“Of And and Of : Th e Politics of Grammar and the Study of Religion” Th omas B. Ellis Appalachian State University Abstract Grammatical constructions in course titles and research agendas reﬂ ect particular theoretical orientations in the study of religion. Privileging one construction over the others amounts to a politics of grammar. Two constructions are examined here—the conjunction and the genitive: “Religion and . . .” and “. . . of Religion.” Whereas non-reductive methods such as theology/phe- nomenology and cultural anthropology endorse the conjunction, reductive methodologies such as biological anthropology invoke the genitive. With the evidence amassing in favor of natural, human universals ( pace cultural anthropology) and against supernatural realities ( pace theology/ phenomenology), the essay argues that only the genitive construction has a place in the study of religion. Keywords politics of grammar; theology; phenomenology; anthropology; methodological agnosticism; strong agnosticism; naturalism I’d like to begin with an anecdote. Th e academic year was 2001-2002 and I was laboring through my ﬁnal two semesters as a doctoral candidate in the Department of Religious Studies at the University of Pennsylvania. Having had the opportunity to teach several courses over the many years spent in graduate school,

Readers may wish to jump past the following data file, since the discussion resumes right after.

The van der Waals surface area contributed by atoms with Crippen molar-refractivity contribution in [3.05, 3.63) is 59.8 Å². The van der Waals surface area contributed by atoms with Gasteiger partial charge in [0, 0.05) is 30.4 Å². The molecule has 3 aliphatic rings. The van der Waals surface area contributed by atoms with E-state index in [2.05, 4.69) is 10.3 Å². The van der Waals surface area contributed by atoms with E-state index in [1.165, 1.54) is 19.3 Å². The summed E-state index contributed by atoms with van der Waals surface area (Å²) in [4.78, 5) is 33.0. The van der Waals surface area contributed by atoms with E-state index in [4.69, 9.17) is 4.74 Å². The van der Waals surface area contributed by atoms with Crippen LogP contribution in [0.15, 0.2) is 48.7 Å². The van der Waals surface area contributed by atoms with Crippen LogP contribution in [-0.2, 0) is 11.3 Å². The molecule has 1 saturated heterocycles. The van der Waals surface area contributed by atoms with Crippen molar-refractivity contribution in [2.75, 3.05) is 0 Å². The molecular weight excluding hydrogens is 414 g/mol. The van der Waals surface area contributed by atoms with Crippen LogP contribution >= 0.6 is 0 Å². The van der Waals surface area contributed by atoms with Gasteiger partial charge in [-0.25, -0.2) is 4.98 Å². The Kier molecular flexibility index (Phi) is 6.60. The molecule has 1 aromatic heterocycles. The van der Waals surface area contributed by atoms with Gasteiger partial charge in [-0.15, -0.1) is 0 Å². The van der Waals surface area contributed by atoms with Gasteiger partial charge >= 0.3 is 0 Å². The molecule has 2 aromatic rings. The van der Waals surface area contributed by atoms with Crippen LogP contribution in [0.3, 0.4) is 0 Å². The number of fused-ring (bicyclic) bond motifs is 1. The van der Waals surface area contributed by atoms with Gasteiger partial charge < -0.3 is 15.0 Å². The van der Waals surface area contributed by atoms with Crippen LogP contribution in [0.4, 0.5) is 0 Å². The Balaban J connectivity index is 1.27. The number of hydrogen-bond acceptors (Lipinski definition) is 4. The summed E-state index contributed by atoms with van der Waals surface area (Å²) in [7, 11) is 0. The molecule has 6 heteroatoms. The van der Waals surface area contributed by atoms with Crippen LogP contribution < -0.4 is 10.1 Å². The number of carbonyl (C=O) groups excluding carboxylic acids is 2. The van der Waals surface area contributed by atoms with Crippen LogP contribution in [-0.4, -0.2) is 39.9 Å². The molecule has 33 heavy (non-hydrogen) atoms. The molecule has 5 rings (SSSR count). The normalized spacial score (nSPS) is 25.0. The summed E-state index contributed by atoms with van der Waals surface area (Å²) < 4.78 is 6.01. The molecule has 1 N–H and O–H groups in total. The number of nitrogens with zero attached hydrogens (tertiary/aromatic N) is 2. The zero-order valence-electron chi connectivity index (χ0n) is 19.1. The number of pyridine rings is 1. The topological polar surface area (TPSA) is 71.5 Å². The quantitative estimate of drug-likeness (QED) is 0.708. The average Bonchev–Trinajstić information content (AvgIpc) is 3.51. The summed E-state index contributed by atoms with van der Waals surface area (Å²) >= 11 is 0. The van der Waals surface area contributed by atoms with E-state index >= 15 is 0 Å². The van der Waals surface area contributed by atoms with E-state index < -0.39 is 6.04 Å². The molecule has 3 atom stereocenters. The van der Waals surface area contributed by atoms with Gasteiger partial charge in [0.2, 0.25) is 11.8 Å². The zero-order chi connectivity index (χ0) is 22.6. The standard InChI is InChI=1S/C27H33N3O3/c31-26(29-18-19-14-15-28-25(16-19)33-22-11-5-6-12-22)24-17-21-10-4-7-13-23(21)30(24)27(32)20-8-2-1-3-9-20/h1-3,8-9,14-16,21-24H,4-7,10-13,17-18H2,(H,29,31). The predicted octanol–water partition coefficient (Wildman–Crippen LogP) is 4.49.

Method & Theory in the Study of Religion – Brill
Published: Jan 1, 2008
Keywords: STRONG AGNOSTICISM; POLITICS OF GRAMMAR; NATURALISM; THEOLOGY; METHODOLOGICAL AGNOSTICISM; ANTHROPOLOGY; PHENOMENOLOGY
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